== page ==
Joseph and colleagues have also observed a steady weakening in both the lower tropospheric monsoon winds (the low level westerly jetstream, running from the surface to about six kilometres height) and the wind flow at heights of 12 to 16 kilometres (the tropical easterly jetstream), over the past five to six decades.

So what of the future? Climate models have never been able to predict the monsoon climate and its variability with accuracy, and calculations by Goswami indicate the monsoon weather has now become twice as difficult to predict as a result of climatic changes. The climate modeling community is small in India, and huge improvements would be required both in observations and prediction models, as well as computational power.

The Walker Institute for Climate System Research at the University of Reading draws together a number of renowned climate system research groups and centres from all over the world. Dr Andy Turner’s work focuses in particular on the changing climate in the Indo-Pacific area, and its effect on the South Asian monsoon. He is of the opinion that the extremes of weather – floods and drought – experienced in this year’s monsoon could well be a sign of things to come.

“Modelling results show that the wet areas over India are likely to get wetter overall, though the rain is likely to come in shorter, heavier bursts with longer dry periods in between,” he says. “The result may be both increased flooding and, paradoxically, increased drought. So we could see more of the sort of conditions we’ve seen this year in India.”

There is a strong consensus that the variability of the monsoon will manifest itself on both a year-to-year and day-to-day basis. The yearly variation of the monsoon will result in greater occurrence of flood and drought years, while the daily undulations mean that rain days may occur less often, but it’ll really flog it down when they do.

“Heavy events will likely get worse in the future, as extreme rainfall becomes both heavier and more frequent,” predicts Turner. “Rainfall events are essentially heavier because the Indian Ocean is warming up and this means there is more moisture available for convention over India.

“In addition, there are variations during the summer known as active-break cycles: short periods of heavy rain (active) or dry (break) conditions, and much more work is needed to see what will happen to these events with climate change. It’s important to note that ‘drought’ does not necessarily mean no rainfall at all, but Indian agriculture and economy are so well tuned to normal conditions that these sorts of events can cause immense problems.”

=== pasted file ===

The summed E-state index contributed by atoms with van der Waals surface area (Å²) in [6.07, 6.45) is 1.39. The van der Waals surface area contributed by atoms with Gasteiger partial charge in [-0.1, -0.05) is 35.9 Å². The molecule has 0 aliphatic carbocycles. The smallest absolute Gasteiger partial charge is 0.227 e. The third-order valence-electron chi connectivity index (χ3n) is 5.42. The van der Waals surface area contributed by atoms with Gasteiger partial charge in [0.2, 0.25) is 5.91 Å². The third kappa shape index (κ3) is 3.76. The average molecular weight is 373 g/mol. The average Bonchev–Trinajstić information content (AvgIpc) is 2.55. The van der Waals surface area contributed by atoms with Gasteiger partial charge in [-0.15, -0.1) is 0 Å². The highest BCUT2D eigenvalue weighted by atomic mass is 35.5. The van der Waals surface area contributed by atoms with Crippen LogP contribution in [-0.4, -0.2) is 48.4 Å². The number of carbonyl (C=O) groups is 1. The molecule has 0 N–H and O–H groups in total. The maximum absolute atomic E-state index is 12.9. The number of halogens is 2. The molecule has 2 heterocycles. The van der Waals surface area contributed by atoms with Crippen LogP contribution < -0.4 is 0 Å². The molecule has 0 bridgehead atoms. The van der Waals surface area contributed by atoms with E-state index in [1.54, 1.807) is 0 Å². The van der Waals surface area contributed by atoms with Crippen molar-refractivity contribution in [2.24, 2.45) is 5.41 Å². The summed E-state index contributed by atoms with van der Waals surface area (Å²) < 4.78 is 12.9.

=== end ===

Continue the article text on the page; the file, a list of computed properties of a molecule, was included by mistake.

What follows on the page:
Top left: Over the last 100 years, monsoon rainfall in south Kerala has shown a long-term decrease, the best fit line of which has a gradient of -0.3588
Middle right: Although the average rainfall for all India has shown no overall change from 1951-2001, within that there has been a decrease in low and moderate rainfall events, and an increase in heavy and very heavy rainfall events. A further increase in the intensity of extreme rainfall events is predicted by climate models.
Bottom left: The top graph in this images displays the decreasing trend in frequency of monsoon depressions over the last 100 years (plus). The graph at the bottom left of the picture shows that, during the first half of the period, depressions decreased at the rate of 0.29 per decade.  The graph at the bottom right of the picture shows that during the second half (1951 onwards), it decreased at the accelerated rate of 0.93 per decade. A 36-year oscillation is seen superposed.

With thanks to Prof. P.V. Joseph, Dept of Atmospheric Sciences, Cochin University of Science and Technology, Kerala, for data provision.


From: marshalldoc
2009-09-20 11:22 pm (UTC)

Thank You!

This has got to be one of the most informative articles on climate change that I've read in the lay press (I'm not a climatologist).

The data was well-explained with engaging & informative text.

I appreciate having been able to read this article.
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From: carbonadvice
2009-11-29 12:48 am (UTC)



I am in Bangalore, I want to add that when we were longing for rain, suddenly some 4 years back there was heavy rainfall through out the year. But past three years that type of rainfall is yet to be seen.

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Thank you